The session on Whole of Society Resilience emphasised the need to equip future leaders with the necessary skills and attributes to address future demands and changing landscapes. Concerns were raised about the significant number of young people who are not in education, employment, or training, which has a detrimental impact on their resilience. The session questioned the implications of this for future generations and highlighted the importance of teaching resilience as a skill. The correlation between frequent disaster experiences and the lack of resilience on a global scale was also discussed, underscoring the importance of investing in building resilience at all levels, including across critical national infrastructure. This was further discussed during our session on complex risks in an uncertain world.

A lively debate on resilience standards sparked discussions about the complexity and burden of current standards. One speaker argued for a review and simplification of these standards, highlighting that some existing standards, such as ISO 22 301, are not academically or practically sufficient and have low adoption rates. Another speaker went on to explain that standards are a journey and it's important to understand their aims to ensure they are fit for purpose. It's about common language, common expectations, building trust and codifying best practice.

Lastly, preparing for the next big shock was a consistent theme throughout the conference. Panellists emphasised the importance of national resilience and preparedness in the face of various risks such as war, extreme weather events, and animal illness. They highlighted the new approach adopted by the National Risk Register (NRR), which aligns with the National Risk Assessment and provides accessible information to increase public awareness. The government aims to work collaboratively with businesses, academia, and the public to create a more resilient society. Organisations can use the NRR to test their resilience plans and strengthen their supply chains, using crucial tools such as stress tests and data analytics. The panel recommended that organisations regularly review the NRR for latest updates and consider difficult scenarios to enhance preparedness. Understanding the intersection of different factors and imagining worst-case scenarios were also highlighted as essential components of building resilience.>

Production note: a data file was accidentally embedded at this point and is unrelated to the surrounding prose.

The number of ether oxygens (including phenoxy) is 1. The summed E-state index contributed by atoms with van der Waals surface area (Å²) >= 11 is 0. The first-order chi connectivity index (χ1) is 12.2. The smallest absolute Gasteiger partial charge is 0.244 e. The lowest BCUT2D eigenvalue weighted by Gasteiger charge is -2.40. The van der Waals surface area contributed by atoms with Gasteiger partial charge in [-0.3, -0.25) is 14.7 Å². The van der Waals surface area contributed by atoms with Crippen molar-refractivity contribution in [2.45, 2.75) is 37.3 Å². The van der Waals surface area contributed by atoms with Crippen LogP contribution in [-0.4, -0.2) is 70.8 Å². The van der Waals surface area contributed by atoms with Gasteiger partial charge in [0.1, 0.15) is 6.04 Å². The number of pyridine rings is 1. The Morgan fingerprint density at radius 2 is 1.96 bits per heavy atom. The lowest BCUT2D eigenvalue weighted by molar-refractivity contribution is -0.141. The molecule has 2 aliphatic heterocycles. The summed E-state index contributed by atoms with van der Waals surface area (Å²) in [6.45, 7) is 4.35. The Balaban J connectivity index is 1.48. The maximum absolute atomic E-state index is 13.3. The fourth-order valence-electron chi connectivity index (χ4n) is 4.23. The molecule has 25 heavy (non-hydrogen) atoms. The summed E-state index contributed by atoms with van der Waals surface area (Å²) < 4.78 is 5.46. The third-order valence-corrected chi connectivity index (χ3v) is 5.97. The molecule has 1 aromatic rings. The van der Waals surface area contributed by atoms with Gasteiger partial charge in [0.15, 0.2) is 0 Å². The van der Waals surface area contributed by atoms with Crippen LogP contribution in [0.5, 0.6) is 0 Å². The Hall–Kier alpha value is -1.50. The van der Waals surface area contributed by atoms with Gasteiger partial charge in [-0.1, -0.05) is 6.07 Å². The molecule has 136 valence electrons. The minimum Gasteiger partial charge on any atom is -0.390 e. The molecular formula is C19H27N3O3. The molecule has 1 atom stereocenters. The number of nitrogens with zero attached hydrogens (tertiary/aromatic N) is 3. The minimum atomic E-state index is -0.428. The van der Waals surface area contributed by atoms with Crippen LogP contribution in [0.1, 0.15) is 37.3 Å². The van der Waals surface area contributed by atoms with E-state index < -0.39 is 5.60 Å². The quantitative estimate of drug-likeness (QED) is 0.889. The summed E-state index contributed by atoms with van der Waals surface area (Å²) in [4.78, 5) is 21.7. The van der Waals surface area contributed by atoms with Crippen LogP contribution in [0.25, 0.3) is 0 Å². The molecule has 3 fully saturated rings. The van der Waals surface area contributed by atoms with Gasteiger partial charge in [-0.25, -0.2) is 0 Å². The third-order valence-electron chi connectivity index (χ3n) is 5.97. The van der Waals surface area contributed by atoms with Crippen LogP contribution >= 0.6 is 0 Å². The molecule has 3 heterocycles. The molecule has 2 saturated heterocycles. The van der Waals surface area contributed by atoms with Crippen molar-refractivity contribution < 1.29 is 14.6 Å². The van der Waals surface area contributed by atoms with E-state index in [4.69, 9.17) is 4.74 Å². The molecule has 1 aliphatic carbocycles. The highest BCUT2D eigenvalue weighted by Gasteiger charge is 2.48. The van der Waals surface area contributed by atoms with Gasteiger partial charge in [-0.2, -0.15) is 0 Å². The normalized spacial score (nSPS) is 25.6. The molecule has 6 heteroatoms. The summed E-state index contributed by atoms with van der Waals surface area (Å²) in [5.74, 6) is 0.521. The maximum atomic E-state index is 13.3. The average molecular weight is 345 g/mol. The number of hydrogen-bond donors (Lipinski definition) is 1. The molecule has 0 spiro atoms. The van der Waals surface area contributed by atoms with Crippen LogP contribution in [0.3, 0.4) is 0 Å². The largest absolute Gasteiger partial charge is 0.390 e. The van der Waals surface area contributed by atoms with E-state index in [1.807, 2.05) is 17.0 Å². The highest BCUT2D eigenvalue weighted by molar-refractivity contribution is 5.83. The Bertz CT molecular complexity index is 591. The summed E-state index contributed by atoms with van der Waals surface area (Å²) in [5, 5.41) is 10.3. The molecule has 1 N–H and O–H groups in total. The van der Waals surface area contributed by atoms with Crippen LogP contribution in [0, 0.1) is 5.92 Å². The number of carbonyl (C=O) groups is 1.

Overall, the insights shared by prominent players in the industry provided valuable perspectives on risks and resilience, highlighting the need for businesses to prioritise supply chain resilience, enhance cybersecurity strategies, and continuously prepare for various shocks. These insights can guide organisations in implementing effective risk management strategies and building a more resilient future.

In light of this year's International Risk and Resilience Conference, it is clear that there are several key reflections and projections that businesses and governments must embrace in order to enhance their resilience and prepare for future challenges. One important takeaway is the need to truly understand the depth and duration of disruption, as well as identify the weakest link in the community and address the fear and threat of disruption. The conference also emphasised the importance of communities coming together to address value and risk assessment in building resilience, as well as the crucial role of executive leadership and effective communication in promoting resilience. These reflections provide valuable guidance for organisations and governments in their efforts to build a more resilient future together.